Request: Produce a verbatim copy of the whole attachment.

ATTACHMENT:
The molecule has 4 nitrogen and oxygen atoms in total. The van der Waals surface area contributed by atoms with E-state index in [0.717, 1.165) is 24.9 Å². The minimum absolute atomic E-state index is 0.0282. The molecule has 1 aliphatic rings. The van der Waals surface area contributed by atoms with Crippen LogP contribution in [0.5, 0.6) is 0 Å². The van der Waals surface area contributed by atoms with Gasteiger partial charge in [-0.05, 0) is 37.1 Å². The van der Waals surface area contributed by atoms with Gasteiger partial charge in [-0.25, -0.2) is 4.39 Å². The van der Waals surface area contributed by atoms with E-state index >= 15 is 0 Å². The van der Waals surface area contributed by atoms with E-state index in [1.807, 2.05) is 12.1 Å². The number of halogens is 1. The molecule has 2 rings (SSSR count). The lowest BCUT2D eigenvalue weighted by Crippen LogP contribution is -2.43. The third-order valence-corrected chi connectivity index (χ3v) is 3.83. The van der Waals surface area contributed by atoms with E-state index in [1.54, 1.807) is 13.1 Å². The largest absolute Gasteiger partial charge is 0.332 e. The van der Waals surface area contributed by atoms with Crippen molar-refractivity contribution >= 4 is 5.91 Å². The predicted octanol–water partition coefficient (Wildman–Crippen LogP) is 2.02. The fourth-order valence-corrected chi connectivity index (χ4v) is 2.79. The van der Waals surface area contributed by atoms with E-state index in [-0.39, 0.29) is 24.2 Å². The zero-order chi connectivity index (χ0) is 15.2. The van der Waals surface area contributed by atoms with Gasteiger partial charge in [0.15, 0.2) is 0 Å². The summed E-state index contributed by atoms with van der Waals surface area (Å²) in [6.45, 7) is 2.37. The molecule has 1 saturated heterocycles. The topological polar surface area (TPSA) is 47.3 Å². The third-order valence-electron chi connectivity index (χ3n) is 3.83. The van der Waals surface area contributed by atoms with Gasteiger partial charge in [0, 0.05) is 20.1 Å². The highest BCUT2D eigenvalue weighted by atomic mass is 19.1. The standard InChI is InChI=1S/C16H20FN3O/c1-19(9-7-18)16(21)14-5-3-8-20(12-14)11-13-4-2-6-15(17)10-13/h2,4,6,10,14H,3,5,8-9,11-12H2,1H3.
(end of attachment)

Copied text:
The molecule has 4 nitrogen and oxygen atoms in total. The van der Waals surface area contributed by atoms with E-state index in [0.717, 1.165) is 24.9 Å². The minimum absolute atomic E-state index is 0.0282. The molecule has 1 aliphatic rings. The van der Waals surface area contributed by atoms with Crippen LogP contribution in [0.5, 0.6) is 0 Å². The van der Waals surface area contributed by atoms with Gasteiger partial charge in [-0.05, 0) is 37.1 Å². The van der Waals surface area contributed by atoms with Gasteiger partial charge in [-0.25, -0.2) is 4.39 Å². The van der Waals surface area contributed by atoms with E-state index >= 15 is 0 Å². The van der Waals surface area contributed by atoms with E-state index in [1.807, 2.05) is 12.1 Å². The number of halogens is 1. The molecule has 2 rings (SSSR count). The lowest BCUT2D eigenvalue weighted by Crippen LogP contribution is -2.43. The third-order valence-corrected chi connectivity index (χ3v) is 3.83. The van der Waals surface area contributed by atoms with E-state index in [1.54, 1.807) is 13.1 Å². The largest absolute Gasteiger partial charge is 0.332 e. The van der Waals surface area contributed by atoms with Crippen molar-refractivity contribution >= 4 is 5.91 Å². The predicted octanol–water partition coefficient (Wildman–Crippen LogP) is 2.02. The fourth-order valence-corrected chi connectivity index (χ4v) is 2.79. The van der Waals surface area contributed by atoms with E-state index in [-0.39, 0.29) is 24.2 Å². The zero-order chi connectivity index (χ0) is 15.2. The van der Waals surface area contributed by atoms with Gasteiger partial charge in [0.15, 0.2) is 0 Å². The summed E-state index contributed by atoms with van der Waals surface area (Å²) in [6.45, 7) is 2.37. The molecule has 1 saturated heterocycles. The topological polar surface area (TPSA) is 47.3 Å². The third-order valence-electron chi connectivity index (χ3n) is 3.83. The van der Waals surface area contributed by atoms with Gasteiger partial charge in [0, 0.05) is 20.1 Å². The highest BCUT2D eigenvalue weighted by atomic mass is 19.1. The standard InChI is InChI=1S/C16H20FN3O/c1-19(9-7-18)16(21)14-5-3-8-20(12-14)11-13-4-2-6-15(17)10-13/h2,4,6,10,14H,3,5,8-9,11-12H2,1H3.